Posted by Ricordi 15 June 2017
On June 15, 2017 Rolf Riehm celebrated his eightieth birthday. The two most recent monographies have been dedicated to his life and work as part of the “edition neue zeitschrift für musik”. In the following we present to you the preface written by Hans-Klaus Jungheinrich.
Hans-Klaus Jungheinrich: „in anderen Räumen. Der Komponist Rolf Riehm“ (In Other Spaces: Composer Rolf Riehm)
Arbeit am Mythos (Work on a Myth) – This formulation, employed as title of Hans Blumenberg’s best-known book, could also easily be used to designate the fundamental intentions of composer Rolf Riehms. Particularly in his compositions tailored to the stage, Riehms increasingly used material rooted in the antique—such as the genesis myth surrounding Zeus, Chronos and Kairos as well as the “existentialist” motive of the lifelong journey of Odysseus (with the latter also from the viewpoint of Franz Kafka). In two epic works from very disparate periods of his life (and multiple smaller works), he presents the sirens as embodiment of an age-old depiction of pernicious and alluring femininity (Das Schweigen der Sirenen; Sirenen – Bilder des Begehrens und des Vernichtens)—speaking of an obsessive persistence in his formation of and adherence to a spiritual world all his own. Riehms’ sustained occupation already early on with the content of fairy tales (Machandelboom) in all their timeless, provokingly sinister forms, however, also led to the bloodstained gravity of his immense mythical epics. Given all this, it may be astounding to know that Riehms, who grew up in the Catholic tradition, did not seize upon the opportunity to take up a more “confessional” (that is to say, more resolutely spiritual) music within his oeuvre but rather, in a deconstructivist manner, as it were, took apart musical material, grinding it, thoroughly fragmentalizing it and combining it into something non-dogmatically definable, at its essence new (always, incidentally, avant la lettre—that is to say, before deconstructivism came into fashion). Hence Riehm—who strongly sympathized with the virulent events surrounding the revolutions that swept through politics, life and culture around 1968 (also resulting in his membership in the Sogenannte Linksradikalen Blasorchester)—was anything but a fanatical leftist. The proximity and distance Riehms took to contemporary phenomena calling out for narration to spell out its underlying significance (also when it came to the compositional “avant-garde”), his playful dealings with it as well as his clear identification with it cannot be disjoined. At the same time, Riehms’ artistic physiognomy, rather than protean in nature, proved to be gruff and obstinate.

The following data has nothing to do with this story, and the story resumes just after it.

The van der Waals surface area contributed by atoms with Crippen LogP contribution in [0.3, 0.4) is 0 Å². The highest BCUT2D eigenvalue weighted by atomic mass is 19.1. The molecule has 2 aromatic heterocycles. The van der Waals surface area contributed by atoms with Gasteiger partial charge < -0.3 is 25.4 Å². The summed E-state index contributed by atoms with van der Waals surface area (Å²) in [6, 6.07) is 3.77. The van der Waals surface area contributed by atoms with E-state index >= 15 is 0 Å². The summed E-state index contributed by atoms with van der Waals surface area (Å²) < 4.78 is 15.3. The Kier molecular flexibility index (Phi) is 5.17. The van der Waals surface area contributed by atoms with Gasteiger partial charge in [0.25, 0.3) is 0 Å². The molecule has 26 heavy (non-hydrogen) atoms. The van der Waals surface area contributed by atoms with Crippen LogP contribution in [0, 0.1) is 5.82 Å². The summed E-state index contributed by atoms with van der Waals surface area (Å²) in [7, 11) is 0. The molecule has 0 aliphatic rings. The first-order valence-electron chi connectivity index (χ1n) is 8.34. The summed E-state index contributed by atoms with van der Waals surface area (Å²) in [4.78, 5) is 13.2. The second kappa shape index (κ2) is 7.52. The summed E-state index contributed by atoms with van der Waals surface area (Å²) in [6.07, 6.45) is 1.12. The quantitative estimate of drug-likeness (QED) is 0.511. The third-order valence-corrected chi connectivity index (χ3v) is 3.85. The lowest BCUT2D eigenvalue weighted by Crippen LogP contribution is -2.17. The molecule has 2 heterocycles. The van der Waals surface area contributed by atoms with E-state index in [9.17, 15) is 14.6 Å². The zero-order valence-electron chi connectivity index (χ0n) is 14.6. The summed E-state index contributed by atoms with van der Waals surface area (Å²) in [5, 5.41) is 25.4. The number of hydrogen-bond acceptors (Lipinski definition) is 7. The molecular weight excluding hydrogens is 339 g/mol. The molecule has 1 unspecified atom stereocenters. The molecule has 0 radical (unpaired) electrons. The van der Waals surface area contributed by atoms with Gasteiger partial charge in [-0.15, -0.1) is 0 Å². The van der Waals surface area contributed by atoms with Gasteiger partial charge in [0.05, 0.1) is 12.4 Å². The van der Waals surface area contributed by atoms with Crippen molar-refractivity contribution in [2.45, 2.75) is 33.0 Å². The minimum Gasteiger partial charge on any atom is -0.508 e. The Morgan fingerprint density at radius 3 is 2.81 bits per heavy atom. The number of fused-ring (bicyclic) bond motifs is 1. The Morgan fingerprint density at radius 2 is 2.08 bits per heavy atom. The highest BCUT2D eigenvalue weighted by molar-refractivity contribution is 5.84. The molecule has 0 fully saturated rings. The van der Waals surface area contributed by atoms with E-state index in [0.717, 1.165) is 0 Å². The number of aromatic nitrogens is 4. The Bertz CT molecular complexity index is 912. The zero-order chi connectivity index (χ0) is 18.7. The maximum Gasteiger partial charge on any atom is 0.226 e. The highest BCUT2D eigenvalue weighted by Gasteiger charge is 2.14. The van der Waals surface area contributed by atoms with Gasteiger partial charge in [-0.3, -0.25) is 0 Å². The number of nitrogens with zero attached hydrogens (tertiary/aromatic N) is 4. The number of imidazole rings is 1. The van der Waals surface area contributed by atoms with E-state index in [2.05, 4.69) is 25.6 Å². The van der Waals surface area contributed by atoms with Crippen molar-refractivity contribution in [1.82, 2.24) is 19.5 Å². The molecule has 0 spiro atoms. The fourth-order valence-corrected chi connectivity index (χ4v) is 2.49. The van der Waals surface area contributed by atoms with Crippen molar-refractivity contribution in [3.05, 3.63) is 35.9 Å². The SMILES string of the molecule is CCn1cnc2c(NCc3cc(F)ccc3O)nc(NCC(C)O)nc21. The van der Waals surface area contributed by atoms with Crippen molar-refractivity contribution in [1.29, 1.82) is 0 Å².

Born in Saarbrücken in 1937, Rolf Riehm, oboist and school musician, instructor in theory and composition, spent the greatest portion of his life in Frankfurt-am-Main. There, in 1964, he co-founded the relatively short-lived Frankfurter Vereinigung für Musik (which already dissolved again in 1970), becoming the focal point of a circle of musicians that focused a nearly esoteric energy on unconventional musical experiences that went beyond the “great” musical undertakings and distanced themselves from the doctrines of Darmstadt. Franz Liszt, often underrated within his historical context, became a household name, attaining a godlike status within this musical circle and remaining a point of interest and reference for Riehm as well. Riehm, notwithstanding a continuously growing amount of public recognition and prestige, held a special attachment to the Frankfurt region, a “home” to be understood not as provincial and small-minded but rather as an arena thoroughly cosmopolitan in its cultural outlook.
Hans-Klaus Jungheinrich (Hrsg.): in anderen Räumen. Der Komponist Rolf Riehm. Symposion, 16. September 2012 Alte Oper Frankfurt am Main, Mainz 2015 | More
Marion Saxer (Hrsg.): Rolf Riehm. Texte, Mainz 2014 | More
composer profile: Rolf Riehm